– A History of Scotland, Chapter XIV.
Mackay and his countrymen were encamped on the river of Marle, and in order to detach him from the earl of Caithness, Mackintosh crossed that river and had a private conference with him. After reminding him of the friendship which had so long subsisted between his ancestors and the Sutherland family, Mackintosh endeavoured to impress upon his mind the danger he incurred by taking up arms against his own superior the earl of Sutherland, and entreated him, for his own sake, to join the earl; but Mackay remained inflexible.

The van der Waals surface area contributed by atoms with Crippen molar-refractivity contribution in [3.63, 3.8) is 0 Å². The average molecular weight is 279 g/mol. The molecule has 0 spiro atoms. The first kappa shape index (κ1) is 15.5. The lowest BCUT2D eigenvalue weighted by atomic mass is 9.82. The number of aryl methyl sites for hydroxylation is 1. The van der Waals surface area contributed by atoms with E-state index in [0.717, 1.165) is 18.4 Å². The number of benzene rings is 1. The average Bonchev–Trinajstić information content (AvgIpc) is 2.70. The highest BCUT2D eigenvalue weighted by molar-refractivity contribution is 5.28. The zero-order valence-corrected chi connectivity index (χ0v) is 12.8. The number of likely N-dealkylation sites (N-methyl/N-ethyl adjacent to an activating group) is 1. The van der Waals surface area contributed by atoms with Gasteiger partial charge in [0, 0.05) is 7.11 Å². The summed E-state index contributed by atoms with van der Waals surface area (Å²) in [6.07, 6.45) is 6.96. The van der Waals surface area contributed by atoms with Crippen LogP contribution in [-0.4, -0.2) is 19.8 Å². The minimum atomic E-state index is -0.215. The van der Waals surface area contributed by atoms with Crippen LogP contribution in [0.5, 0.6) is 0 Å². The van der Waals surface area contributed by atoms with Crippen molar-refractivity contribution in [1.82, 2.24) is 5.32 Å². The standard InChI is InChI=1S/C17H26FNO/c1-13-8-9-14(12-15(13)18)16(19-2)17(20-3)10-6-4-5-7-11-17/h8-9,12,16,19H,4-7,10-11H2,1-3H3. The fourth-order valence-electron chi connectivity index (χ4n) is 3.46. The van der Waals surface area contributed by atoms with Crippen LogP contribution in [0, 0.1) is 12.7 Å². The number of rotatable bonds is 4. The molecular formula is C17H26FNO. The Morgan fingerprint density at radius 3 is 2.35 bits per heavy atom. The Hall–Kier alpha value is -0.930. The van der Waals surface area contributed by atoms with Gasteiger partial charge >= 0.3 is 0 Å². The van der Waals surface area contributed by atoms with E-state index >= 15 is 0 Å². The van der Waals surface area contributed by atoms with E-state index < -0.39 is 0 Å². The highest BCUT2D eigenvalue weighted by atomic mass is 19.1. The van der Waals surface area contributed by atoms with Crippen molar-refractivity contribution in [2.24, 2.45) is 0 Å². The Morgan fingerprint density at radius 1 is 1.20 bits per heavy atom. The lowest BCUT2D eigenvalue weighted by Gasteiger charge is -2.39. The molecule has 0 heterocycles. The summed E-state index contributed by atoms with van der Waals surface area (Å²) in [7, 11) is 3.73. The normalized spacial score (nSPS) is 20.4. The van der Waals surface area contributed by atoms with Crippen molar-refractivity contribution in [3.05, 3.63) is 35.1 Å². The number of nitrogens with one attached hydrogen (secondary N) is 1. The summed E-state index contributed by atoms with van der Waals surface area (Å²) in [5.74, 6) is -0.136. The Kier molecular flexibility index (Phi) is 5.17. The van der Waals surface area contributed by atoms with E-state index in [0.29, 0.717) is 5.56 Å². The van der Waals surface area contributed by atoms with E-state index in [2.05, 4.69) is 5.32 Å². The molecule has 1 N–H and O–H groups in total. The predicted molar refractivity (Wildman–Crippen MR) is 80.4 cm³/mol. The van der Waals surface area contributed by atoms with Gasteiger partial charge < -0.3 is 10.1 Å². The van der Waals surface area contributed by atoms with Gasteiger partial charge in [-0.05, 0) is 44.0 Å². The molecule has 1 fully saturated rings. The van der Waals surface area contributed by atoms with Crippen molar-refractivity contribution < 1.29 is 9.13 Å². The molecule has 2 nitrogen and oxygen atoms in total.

By the mediation of mutual friends, the two earls agreed to a temporary truce on the ninth of March fifteen hundred and eighty-seven, and thus the effusion of human blood was stopped for a short time. As Mackay was the vassal of the earl of Sutherland, the latter refused to comprehend him in the truce, and insisted upon an unconditional submission, but Mackay obstinately refused to do so, and returned home to his own country, highly chagrined that the earl of Caithness, for whom he had put his life and estate in jeopardy, should have acceded to the earl of Sutherland’s request, to exclude him from the benefit of the truce. Before the two earls separated, they came to a mutual understanding to reduce Mackay to obedience; and that he might not suspect their design, they agreed to meet at Edinburgh for the purpose of concerting the necessary measures together. Accordingly, they held a meeting at the appointed place in the year fifteen hundred and eighty-eight, and came to the resolution to attack Mackay; and to prevent Mackay from receiving any intelligence of their design, both parties swore to keep the same secret; but the earl of Caithness, regardless of his oath, immediately sent notice to Mackay of the intended attack, for the purpose of enabling him to meet it. Instead, however, of following the earl of Caithness’ advice, Mackay, justly dreading his hollow friendship, made haste, by the advice of Mackintosh and the Laird of Foulis, to reconcile himself to the earl of Sutherland, his superior, by an immediate submission. For this purpose, he and the earl first met at Inverness, and after conferring together they made another appointment to meet at Elgin, where a perfect and final reconciliation took place in the month of November, fifteen hundred and eighty-eight.